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In the fall of 1975, the Michigan basketball team was just starting a season that would see them finish second in the Big Ten and lose in the final round of the NCAA Tournament to Indiana. It was also the year John Beilein started coaching.

A lot has changed since 1975. Including the game of basketball. 

“I coached ten years without a shot clock and without the 3-point line, if you can believe it,” Beilein told the Daily. “That’s really changed so many things — offense has changed, defense has changed. Everything has changed so much.” 

The addition of the 3-point line has been an “equalizer,” Beilein says, because it makes it easier to close bigger deficits, and because it allows the talent of the individual athletes to have a larger impact on the game. 

Similarly, the implementation of a shot clock pushed teams to adapt their style of play.

“When it was 45 (seconds), our teams could be really patient,” Beilein said. “When it went to 35, there wasn’t a big change in those ten seconds. But when we went to 30, you saw a big change. 

“That extra five seconds made our defense better, but our offense, we had to change, or we wouldn’t have survived.”

That change has also been driven to a large extent by the technological advances of recent years. Beilein recalled spending hours driving cross-country, sharing a hotel room with other coaches to go to coaching clinics just to be able to watch film. Now, all of that is accessible from just a few clicks away.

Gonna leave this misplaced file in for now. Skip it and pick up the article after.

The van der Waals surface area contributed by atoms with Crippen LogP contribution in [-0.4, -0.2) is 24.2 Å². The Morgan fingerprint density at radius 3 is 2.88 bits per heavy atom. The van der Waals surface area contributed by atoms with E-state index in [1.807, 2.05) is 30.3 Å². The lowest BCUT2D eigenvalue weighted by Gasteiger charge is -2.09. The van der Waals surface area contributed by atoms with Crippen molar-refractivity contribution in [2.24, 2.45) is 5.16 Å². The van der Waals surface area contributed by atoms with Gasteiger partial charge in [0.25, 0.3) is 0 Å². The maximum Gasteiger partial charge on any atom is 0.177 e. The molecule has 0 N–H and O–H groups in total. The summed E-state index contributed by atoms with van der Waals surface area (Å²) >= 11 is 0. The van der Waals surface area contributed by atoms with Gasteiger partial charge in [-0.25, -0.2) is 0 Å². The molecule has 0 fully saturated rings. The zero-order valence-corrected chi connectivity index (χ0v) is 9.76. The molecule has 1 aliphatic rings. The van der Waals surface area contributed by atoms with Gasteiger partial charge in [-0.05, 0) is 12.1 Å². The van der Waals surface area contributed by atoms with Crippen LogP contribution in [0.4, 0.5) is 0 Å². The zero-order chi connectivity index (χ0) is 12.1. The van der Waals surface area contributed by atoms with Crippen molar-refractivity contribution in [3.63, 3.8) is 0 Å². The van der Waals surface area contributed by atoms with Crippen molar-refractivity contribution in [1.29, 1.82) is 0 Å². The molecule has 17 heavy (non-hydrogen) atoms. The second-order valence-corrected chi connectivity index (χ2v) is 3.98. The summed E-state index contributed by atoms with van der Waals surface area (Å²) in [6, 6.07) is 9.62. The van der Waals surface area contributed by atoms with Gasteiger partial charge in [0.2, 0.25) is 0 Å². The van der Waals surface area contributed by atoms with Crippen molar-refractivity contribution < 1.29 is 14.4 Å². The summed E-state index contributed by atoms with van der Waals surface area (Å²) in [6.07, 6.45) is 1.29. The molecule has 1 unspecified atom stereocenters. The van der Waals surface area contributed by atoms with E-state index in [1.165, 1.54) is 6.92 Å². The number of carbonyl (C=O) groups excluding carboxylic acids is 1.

Analytics have also played a major role, as statisticians have continually found new and increasingly nuanced ways to use statistical models to better understand the sport. Learning new things about the game is easier than ever — and teams and coaches are taking full advantage of that. 

“Now, you can just click on your screen and see so many different ways of playing,” Beilein said. “We’ve got so much better sharing — there’s a renaissance of people sharing ideas about basketball that generally, the game’s becoming more efficient, both offensively and defensively.”

Some older strategies that got buried in film rooms have come back, Beilein says. Once teams forget how to play against them, some of these looks are able to flummox teams as much as they did half a century earlier. 

“When I was at Richmond, we made the decision to go to the Atlantic 10 from the CAA, so it was a big jump in leagues, and we did not have the personnel, we felt, to go match up right away,” Beilein said. “So we began to play this 1-3-1 zone that nobody played anymore because of the 3-point line. Everybody thought the 3-point line would kill the 1-3-1 zone. People didn’t know how to play against it anymore, so it really worked.”

This is the exception, though, not the rule, Beilein says. The addition of the 3-point line and the shot clock have changed the game so much that most of those strategies will stay in the history books, and the increased use of film and analytics has ushered in new techniques to replace them.

That’s not a bad thing, Beilein says. 

“It’s made the game better,” he said. “We’re all learning from each other.”

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